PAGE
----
Dr. Seuss Hated Hitler (and Other Children’s Authors Side Projects)

Of course Dr. Seuss hated Hitler, you shout at the computer screen! Everyone does! Sure. Still, I usually don’t turn to the children’s section or the comic page for my daily dose of politics. But you would be surprised what famous illustrators and cartoonists have done apart from their famous work.

Theodor Geisel (aka Dr. Seuss)

After graduating from Dartmouth College, Theodor Geisel moved to London, where he intended on pursuing a PhD in English at Oxford. However, while there he met his future wife, Helen Palmer, who, after seeing his notebooks full of fantastic doodles, suggested it might make sense to pursue a career as an artist. He took her advice, dropped out of Oxford, and began making money illustrating advertisements.

Sure, seems like normal work for an aspiring cartoonist, but the next part of his career takes an unlikely turn.


“Since when did we swap our ego for an ostrich?”
image credit: UC San Diego

When Hitler, Mussolini, and Japan began to pursue militarism, Geisel became sharply critical of America’s stanch isolationism. He began drawing cartoons for the leftist magazine PMThe one pictured on the right was his third published in the magazine and compares America to an ostrich with its head stuck in the ground.

We would all applaud this effort. However, as with many Americans at the time, Geisel had a rather racist view of the Japanese, including, in most cases, loyal Japanese Americans.


“Don’t let them carve THOSE faces on our mountains”
image credit: UC San Diego

Another wartime project that Geisel took on: making movies. He was appointed the commander of Animation Department for the Army’s movie unit, whose purpose was to produce mainstream propaganda for Americans. Actors such as Clark Gable, James Stewart, and Ronald Reagan performed in films, and he also worked with directors such as John Sturges (The Magnificent Seven).

In his tenure with the movie department, Geisel wrote one film entitled Your Job in Germany, which became Design for Death, winner of the 1948 Academy Award for Best Documentary Feature. Geisel maintained he wrote most of the film, but failed to be honored. However, he did succeed in the film arena by scoring an Oscar nod in 1950 with Gerald McBoing-Boing, which won for Best Animated Short.

After the successes of Horton Hears a Who (1955) and The Cat in the Hat (1957), Geisel focused on writing children’s books full-time, and took on the name “Dr. Seuss” as a full time pen name.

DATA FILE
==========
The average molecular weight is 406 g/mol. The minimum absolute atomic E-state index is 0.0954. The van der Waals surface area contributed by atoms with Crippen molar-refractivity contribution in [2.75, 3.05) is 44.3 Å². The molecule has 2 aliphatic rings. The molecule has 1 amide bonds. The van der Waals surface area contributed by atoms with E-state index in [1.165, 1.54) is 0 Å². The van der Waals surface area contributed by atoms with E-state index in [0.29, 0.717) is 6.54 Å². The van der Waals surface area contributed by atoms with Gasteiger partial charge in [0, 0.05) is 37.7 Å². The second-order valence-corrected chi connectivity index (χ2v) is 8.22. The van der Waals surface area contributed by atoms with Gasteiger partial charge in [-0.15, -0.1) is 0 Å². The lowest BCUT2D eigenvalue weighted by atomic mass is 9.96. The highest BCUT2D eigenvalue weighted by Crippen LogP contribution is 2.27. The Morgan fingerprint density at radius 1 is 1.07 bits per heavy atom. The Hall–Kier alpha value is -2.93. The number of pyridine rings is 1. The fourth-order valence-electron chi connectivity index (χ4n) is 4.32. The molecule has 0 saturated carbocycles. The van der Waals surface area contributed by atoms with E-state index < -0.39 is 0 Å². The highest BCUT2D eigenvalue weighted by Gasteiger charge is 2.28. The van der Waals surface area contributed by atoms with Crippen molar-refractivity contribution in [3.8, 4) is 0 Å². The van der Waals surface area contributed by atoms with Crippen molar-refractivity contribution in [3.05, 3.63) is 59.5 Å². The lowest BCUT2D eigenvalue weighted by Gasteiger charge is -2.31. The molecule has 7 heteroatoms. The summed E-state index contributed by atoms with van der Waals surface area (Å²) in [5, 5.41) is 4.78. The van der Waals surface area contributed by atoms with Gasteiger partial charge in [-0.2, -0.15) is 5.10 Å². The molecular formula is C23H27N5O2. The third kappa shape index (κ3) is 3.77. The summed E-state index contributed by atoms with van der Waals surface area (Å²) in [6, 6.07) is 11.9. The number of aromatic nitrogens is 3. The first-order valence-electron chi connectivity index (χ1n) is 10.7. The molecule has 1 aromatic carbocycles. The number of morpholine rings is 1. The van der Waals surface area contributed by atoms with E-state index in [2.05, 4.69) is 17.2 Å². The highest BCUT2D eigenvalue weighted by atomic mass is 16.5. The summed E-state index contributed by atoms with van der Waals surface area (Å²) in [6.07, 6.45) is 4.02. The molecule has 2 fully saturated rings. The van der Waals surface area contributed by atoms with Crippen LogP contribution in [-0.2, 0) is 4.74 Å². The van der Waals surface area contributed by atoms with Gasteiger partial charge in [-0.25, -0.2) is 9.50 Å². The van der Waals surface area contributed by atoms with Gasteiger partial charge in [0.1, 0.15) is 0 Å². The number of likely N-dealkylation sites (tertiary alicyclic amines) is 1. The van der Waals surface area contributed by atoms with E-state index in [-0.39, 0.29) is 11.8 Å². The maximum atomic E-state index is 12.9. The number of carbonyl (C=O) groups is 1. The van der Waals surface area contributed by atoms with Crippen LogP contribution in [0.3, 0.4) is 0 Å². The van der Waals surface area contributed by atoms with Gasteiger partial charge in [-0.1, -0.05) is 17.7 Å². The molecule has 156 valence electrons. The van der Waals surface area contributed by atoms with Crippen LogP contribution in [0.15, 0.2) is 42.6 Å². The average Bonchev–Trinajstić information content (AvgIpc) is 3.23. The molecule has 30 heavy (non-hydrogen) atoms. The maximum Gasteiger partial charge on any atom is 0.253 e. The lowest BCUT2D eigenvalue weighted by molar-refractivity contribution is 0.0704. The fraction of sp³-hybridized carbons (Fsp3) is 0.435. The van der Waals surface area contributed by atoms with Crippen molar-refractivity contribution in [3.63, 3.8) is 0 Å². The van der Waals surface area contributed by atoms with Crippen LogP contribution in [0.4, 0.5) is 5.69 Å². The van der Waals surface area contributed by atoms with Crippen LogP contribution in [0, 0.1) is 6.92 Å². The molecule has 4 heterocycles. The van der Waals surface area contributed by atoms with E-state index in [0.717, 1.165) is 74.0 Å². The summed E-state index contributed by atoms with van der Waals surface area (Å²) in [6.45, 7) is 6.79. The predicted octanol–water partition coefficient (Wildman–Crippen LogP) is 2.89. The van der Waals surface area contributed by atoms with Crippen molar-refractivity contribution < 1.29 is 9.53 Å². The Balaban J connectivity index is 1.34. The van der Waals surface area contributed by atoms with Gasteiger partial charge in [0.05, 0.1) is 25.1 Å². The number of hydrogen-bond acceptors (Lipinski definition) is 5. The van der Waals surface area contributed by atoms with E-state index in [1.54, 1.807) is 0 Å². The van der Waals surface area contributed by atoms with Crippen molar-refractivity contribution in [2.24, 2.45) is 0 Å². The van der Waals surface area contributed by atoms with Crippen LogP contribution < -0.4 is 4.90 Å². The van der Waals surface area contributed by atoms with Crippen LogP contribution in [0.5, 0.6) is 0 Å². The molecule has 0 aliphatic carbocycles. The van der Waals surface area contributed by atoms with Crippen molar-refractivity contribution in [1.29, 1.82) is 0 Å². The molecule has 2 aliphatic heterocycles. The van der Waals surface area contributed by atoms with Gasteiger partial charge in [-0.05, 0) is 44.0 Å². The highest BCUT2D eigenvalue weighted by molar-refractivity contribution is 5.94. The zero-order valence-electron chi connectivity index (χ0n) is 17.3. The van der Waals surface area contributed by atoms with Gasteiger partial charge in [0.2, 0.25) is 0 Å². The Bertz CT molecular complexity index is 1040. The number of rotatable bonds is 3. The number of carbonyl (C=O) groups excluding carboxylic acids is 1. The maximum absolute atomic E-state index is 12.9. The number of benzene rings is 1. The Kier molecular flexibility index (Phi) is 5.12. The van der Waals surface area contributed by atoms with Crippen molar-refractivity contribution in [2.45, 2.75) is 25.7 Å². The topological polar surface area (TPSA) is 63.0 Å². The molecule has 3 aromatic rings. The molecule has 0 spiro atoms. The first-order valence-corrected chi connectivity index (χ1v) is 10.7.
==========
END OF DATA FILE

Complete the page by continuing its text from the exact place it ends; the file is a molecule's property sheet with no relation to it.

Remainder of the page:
For more Dr. Seuss WWII cartoons, check out the UC San Diego collection.

Shel Silverstein

He wrote classics like The Giving Tree and Where the Sidewalk Ends: Poems and Drawings. He won a Grammy for writing “A Boy Named Sue“, as performed by Johnny Cash. He was nominated for an Oscar for the song “I’m Checking Out,” which was featured in Postcards from the Edge.


Collection of Silverstein’s travel writings
image credit: wikimedia

But in 1957, at the age of 27, Silverstein scored a fantastic new job. He was hired by Playboy to travel the world and illustrate the locales he visited. These included a New Jersey nudist colony and the Chicago White Sox training camp. He continued writing for Playboy into the mid 1970s, with his most popular feature being Uncle Shelby’s ABZs. If you’re not familiar with these poems, they have a similar rhyme scheme to his popular poetry found in his children’s books, but with a slightly dark twist.

The premise of his Playboy poems is that Uncle Shelby is writing to his nephew. Now, as any good uncle does, he gives his unnamed nephew some advice. Here’s an example of a poem, from his book Uncle Shelby’s ABZ Book:

Z is for zoo

Let’s go to the zoo

See all the animals!

The animals are locked inside the cages.

Poor animals!

Who will let them out???

See the elephant in the zoo. Give the nice elephant some peanut shells with pepper inside. That will be a good joke on him. Ha. Ha. Ha Ha. The elephant is mad but don’t worry — By tomorrow the elephant will have forgotten all about it.

Roald Dahl

The author of Charlie and the Chocolate Factory has an origin story that sounds like something out of James Bond. Actually, his pre-writing life sounded a lot like James Bond himself.

Dahl worked for the Shell Petroleum Company and was stationed Dar-es-Salaam. He lived a cushy life with servants and expeditions in the bush. He joined the Royal Airforce after the outbreak of World War I and was initially assigned to fly Gladiators, the last active biplane fighters. Being severely outdated machinery, Dahl crashed in the desert in Egypt. He fractured his skull and was left with temporary blindness alone in the desert.


Dahl in pilot gear
image credit: The Telegraph

Was Dahl deterred by his crash? Never! He recovered from his injuries and started flying far more sophisticated aircraft. Not only that, he became an ace pilot, shooting down numerous enemy planes during dogfights. After blacking out during flights, Dahl was invalided and returned home to England. However, his war career wasn’t done. Dahl was sent to Washington, D.C. where his task was to socialize and flirt and to send information to MI6.

While in D.C., novelist C. S. Forester heard of Dahl and wanted to interview him for the Saturday Evening Post. They got lunch together, with Forester intending on hearing the story of Dahl crashing in Egypt and using it for an article. However, Dahl had a hard time vocalizing his story so he told Forester he would type it up and his notes could be used for the story. However, when Forester recieved the notes from Dahl, he realized that the story was better than anything he could have written and published it as is.

Thus, the Shell oil man turned ace fighter pilot turned spy became a writer. And the chocolate factory was born.